In other words, they could get in and out fast, hopefully with not many dead.
That wasn’t entirely how things transpired.
When the United States prepared to send forces to Afghanistan after the terrorist attacks of September 11, 2001, Australia had to talk its way in. Howard was in Washington, DC, when the attacks occurred. Deeply affected, he committed Australia to war on the spot. He had to follow through.
George W. Bush’s administration was inclined to go it alone, believing some allies were more trouble than they were worth.
Many friendly forces were less well trained than the Americans, spoke different languages and had incompatible equipment. None of this was true of Australia though, and, eventually, Bush was persuaded.
Having fought to be part of the operation, Australia’s contribution had to be good.
“The hardest stuff actually is the front end of the war,” was how former Foreign minister Alexander Downer described Australia’s offer. “We’re happy to help with that. We’ll bomb them, we’ll fight them in the streets. We’ll do all of that until you throw out the enemy and then … we have a lot of commitments in South-East Asia and the South Pacific and we will retreat back there.”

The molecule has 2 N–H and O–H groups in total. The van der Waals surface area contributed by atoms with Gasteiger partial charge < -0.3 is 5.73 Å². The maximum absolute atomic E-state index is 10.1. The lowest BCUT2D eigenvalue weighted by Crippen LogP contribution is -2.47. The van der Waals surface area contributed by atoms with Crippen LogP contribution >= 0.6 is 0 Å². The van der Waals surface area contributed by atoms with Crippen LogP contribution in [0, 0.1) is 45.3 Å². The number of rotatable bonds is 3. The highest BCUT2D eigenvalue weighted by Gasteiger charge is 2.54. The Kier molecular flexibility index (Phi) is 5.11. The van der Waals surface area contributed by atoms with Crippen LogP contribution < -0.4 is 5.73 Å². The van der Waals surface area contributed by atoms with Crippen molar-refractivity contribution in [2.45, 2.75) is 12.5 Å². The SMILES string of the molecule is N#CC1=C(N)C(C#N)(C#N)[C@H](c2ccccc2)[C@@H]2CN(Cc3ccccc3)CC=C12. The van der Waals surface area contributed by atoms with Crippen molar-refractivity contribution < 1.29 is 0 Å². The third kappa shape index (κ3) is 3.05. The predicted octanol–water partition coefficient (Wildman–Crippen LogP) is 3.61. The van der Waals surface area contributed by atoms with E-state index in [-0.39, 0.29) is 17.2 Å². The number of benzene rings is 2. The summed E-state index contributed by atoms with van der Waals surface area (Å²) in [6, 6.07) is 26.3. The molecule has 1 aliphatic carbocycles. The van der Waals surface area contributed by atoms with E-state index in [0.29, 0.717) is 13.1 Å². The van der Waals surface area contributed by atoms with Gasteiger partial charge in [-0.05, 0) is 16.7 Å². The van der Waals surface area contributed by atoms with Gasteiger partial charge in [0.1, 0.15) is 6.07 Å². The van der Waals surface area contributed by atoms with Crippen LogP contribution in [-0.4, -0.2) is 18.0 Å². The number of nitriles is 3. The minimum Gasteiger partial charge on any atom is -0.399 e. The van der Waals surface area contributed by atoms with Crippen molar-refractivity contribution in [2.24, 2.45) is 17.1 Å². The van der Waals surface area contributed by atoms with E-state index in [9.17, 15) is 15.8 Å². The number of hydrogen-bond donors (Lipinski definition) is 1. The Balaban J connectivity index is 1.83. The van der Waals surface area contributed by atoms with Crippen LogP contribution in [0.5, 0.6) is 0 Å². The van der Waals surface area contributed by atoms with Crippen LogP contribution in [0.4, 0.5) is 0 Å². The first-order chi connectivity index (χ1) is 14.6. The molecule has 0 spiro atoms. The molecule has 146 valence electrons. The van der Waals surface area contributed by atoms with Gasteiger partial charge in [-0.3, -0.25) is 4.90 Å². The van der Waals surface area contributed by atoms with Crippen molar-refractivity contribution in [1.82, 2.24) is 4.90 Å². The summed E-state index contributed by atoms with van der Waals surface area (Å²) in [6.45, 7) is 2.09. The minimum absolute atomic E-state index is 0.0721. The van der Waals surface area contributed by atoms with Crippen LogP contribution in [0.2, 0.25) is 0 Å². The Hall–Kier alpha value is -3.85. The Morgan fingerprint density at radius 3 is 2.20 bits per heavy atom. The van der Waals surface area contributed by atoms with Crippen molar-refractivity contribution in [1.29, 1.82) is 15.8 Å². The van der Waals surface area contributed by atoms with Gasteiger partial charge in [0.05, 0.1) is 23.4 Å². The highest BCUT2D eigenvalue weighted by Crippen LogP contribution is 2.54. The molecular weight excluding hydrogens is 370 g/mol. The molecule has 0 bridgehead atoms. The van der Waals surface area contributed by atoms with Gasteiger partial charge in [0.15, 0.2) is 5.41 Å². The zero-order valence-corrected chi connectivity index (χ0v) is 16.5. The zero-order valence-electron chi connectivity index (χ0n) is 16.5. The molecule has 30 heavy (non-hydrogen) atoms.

But the enemy wasn’t thrown out. Withdrawn in 2002 on the mistaken belief the job was done, the special forces were sent back in 2005 – and then again and again, along with that bigger contingent the government had wanted to avoid.
Of the 41 ADF members who died in Afghanistan – one more is often added in memory of those who died in training or took their own lives – 22 were special forces.
Gradually, special forces became part of the government’s domestic public relations war as well. Hearts-and-minds campaigns are intrinsic to every modern military commitment, but this went further than that.
The SAS became so valuable that their superior status within the Australian Defence Force grew godlike outside it, as Victoria Crosses and medals for gallantry were awarded for conspicuous acts of courage under fire.
In 2013, Special Operations Command received the first battle honour awarded to Australian forces since the Vietnam War. The entire Special Operations Task Group received meritorious citations. While some were singled out for more, their reputations were bound together. Those citations are now being revoked.